By Dunmoye Temitope Ismail
I received a call from an old friend in Lagos on October 10, 2022. He said he has always followed me on Facebook and wanted me to reconsider my political stance based on his belief that the current APC government in Kwara State is doing fairly well. As a good listener who is always ready to learn, I asked him what his yardstick for measuring the performance of the government he was referring to was. In response, he said schools are being renovated, hospitals are being equipped, roads are being constructed, and salaries of government workers are being paid as at when due, and calculated based on national minimum wage.
He added that the metropolis is now a huge construction site. I politely asked if he is through with his submissions. He said yes. I now asked him: ‘where is the development’? He was dumbfounded. His answer was: ‘what of all those things he earlier enumerated?’
It was now my turn to educate my friend. I told him that those things he mentioned above are seriously lower than expected considering the level of resources available to the governor in terms of monthly federal allocation, Internally Generated Revenue, Paris Club refund, counterpart funding from development partners, and massive, unprecedented credit facilities obtained by the present government. For instance, in terms of road construction, the present administration has so poorly performed that its officials only mouth lame excuses that the government is busy renovating existing roads. A drive around the state capital and other major towns will show how much of these renovations have been done in the last forty-one months.
I told my friend that while Kwara State government officials were busy celebrating fictitious growth in the state, they forgot that development is actually what the people need. They forgot that their fraudulent growth indices mean nothing if it cannot translate to sustainable development.
My friend still did not get the point. He was trying hard to decipher the difference between the two concepts of growth and development.
I now asked him: Are Kwarans better off in their standard of living than they were in 2019? That was the golden question that left him disturbed. In terms of feeding, clothing, shelter, access to Medicare, access to clean water, the standard of living, and responsibilities to wards and parents, were they better off? I told him to conduct a random sampling of people’s opinions to verify my claims. It became clear to him that the outcome of such a survey is determinable from the beginning. A good majority of the respondents would indicate that their standard of living had gone south while the cost of living is shooting toward the north. The people are worse off than they were before the present administration in the state took over power.
How do you rate the performance of a state government where the level of poverty is on constant rise, where there is no real plan or roadmap for governance, where promises to ease the burden of parents by reducing school fees in state-owned tertiary schools still remained unfulfilled till date, where 18,000 naira minimum wage paid by the previous administration commands a higher purchasing power than the 30,000 naira currently being paid, where members of the state House of Assembly, as currently constituted, have turned themselves into appointees of the governor, where artisans have absolutely no sense of belonging, where the media space is filled with propaganda and praise singing than actual information dissemination, where painters are more engaged than bricklayers, where dissenting voices are muffled through arrests and incarceration based on flimsy and baseless petitions, where a Chief Press Secretary will continue to justify a regime of reckless borrowing without due process with an incremental percentage rather than the real value, where local government administration has become a mirage, where the cabinet is dissolved and almost all the were reappointed after several months.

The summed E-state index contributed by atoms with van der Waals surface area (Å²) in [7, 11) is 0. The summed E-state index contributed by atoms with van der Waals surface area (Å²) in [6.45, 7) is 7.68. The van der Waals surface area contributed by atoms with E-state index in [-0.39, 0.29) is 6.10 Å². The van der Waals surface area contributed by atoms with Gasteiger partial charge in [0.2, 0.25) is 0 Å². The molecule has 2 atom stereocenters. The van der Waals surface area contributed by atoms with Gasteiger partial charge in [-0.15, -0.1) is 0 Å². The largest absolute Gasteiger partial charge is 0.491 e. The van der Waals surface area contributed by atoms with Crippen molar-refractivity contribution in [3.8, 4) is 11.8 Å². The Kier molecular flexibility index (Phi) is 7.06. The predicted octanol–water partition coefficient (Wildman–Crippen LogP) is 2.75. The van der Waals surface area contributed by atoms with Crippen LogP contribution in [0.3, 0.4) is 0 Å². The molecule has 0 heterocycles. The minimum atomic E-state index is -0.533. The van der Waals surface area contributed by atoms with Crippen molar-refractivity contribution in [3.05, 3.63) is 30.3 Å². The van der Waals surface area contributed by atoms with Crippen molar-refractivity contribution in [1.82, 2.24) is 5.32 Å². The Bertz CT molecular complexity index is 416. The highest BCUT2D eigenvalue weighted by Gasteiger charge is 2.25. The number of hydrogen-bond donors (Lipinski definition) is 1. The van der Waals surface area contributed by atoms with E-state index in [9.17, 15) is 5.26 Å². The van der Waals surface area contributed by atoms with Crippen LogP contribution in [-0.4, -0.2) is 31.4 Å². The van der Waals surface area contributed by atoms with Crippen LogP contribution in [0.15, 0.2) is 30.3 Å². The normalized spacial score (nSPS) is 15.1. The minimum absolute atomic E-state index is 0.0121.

So, I asked my friend again, where is the development? The welfare of the people is the most important gain in governance. If a government has not improved the lives of the generality of the people, then without mincing words, it has failed.
Warah, Kilanko, Osin, Egbejila, Gbagba, Oke-fomo, Alagbado, Ganmo, Amoyo just to mention a few were areas within Ilorin metropolis that were opened up for development during the Dr. Abubakar Bukola Saraki ‘s administration in the state between 2003 and 2011. Civil servants, artisans, and others own lands and built houses in these areas. That was development occasioned by people-oriented policies and programmes. The government at that time paid more attention to policies that had greater multiplier effects on people’s lives.
I concluded by telling my friend that this government came in through empty propaganda on the RADIO and through factual information dissemination on RADIO, they shall be eased out.
Dunmoye, a concerned Kwaran, writes from Ilorin.